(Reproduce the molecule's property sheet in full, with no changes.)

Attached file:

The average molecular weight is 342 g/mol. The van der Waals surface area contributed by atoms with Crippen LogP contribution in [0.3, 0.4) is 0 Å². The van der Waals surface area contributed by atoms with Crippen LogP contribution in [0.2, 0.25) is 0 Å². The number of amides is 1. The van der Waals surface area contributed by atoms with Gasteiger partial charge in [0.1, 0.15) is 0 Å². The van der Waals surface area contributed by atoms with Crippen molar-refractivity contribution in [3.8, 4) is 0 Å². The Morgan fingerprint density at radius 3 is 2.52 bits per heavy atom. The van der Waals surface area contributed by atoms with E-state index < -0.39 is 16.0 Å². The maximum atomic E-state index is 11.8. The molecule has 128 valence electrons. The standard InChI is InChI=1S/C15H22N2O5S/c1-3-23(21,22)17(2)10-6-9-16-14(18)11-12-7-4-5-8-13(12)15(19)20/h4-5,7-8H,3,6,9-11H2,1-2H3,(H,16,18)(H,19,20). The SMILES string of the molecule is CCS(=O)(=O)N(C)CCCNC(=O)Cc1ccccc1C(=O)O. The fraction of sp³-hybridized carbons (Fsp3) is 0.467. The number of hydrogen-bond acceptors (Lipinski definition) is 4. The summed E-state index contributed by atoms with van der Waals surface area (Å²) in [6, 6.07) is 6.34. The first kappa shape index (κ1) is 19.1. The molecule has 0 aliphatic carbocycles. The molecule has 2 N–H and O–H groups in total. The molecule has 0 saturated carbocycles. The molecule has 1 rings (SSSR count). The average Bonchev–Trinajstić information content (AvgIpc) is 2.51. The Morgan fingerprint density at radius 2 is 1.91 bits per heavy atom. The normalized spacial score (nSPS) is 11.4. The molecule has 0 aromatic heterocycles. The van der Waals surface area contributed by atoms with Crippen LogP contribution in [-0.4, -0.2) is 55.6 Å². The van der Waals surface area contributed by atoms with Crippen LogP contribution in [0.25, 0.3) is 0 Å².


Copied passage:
The average molecular weight is 342 g/mol. The van der Waals surface area contributed by atoms with Crippen LogP contribution in [0.3, 0.4) is 0 Å². The van der Waals surface area contributed by atoms with Crippen LogP contribution in [0.2, 0.25) is 0 Å². The number of amides is 1. The van der Waals surface area contributed by atoms with Gasteiger partial charge in [0.1, 0.15) is 0 Å². The van der Waals surface area contributed by atoms with Crippen molar-refractivity contribution in [3.8, 4) is 0 Å². The Morgan fingerprint density at radius 3 is 2.52 bits per heavy atom. The van der Waals surface area contributed by atoms with E-state index < -0.39 is 16.0 Å². The maximum atomic E-state index is 11.8. The molecule has 128 valence electrons. The standard InChI is InChI=1S/C15H22N2O5S/c1-3-23(21,22)17(2)10-6-9-16-14(18)11-12-7-4-5-8-13(12)15(19)20/h4-5,7-8H,3,6,9-11H2,1-2H3,(H,16,18)(H,19,20). The SMILES string of the molecule is CCS(=O)(=O)N(C)CCCNC(=O)Cc1ccccc1C(=O)O. The fraction of sp³-hybridized carbons (Fsp3) is 0.467. The number of hydrogen-bond acceptors (Lipinski definition) is 4. The summed E-state index contributed by atoms with van der Waals surface area (Å²) in [6, 6.07) is 6.34. The first kappa shape index (κ1) is 19.1. The molecule has 0 aliphatic carbocycles. The molecule has 2 N–H and O–H groups in total. The molecule has 0 saturated carbocycles. The molecule has 1 rings (SSSR count). The average Bonchev–Trinajstić information content (AvgIpc) is 2.51. The Morgan fingerprint density at radius 2 is 1.91 bits per heavy atom. The normalized spacial score (nSPS) is 11.4. The molecule has 0 aromatic heterocycles. The van der Waals surface area contributed by atoms with Crippen LogP contribution in [-0.4, -0.2) is 55.6 Å². The van der Waals surface area contributed by atoms with Crippen LogP contribution in [0.25, 0.3) is 0 Å².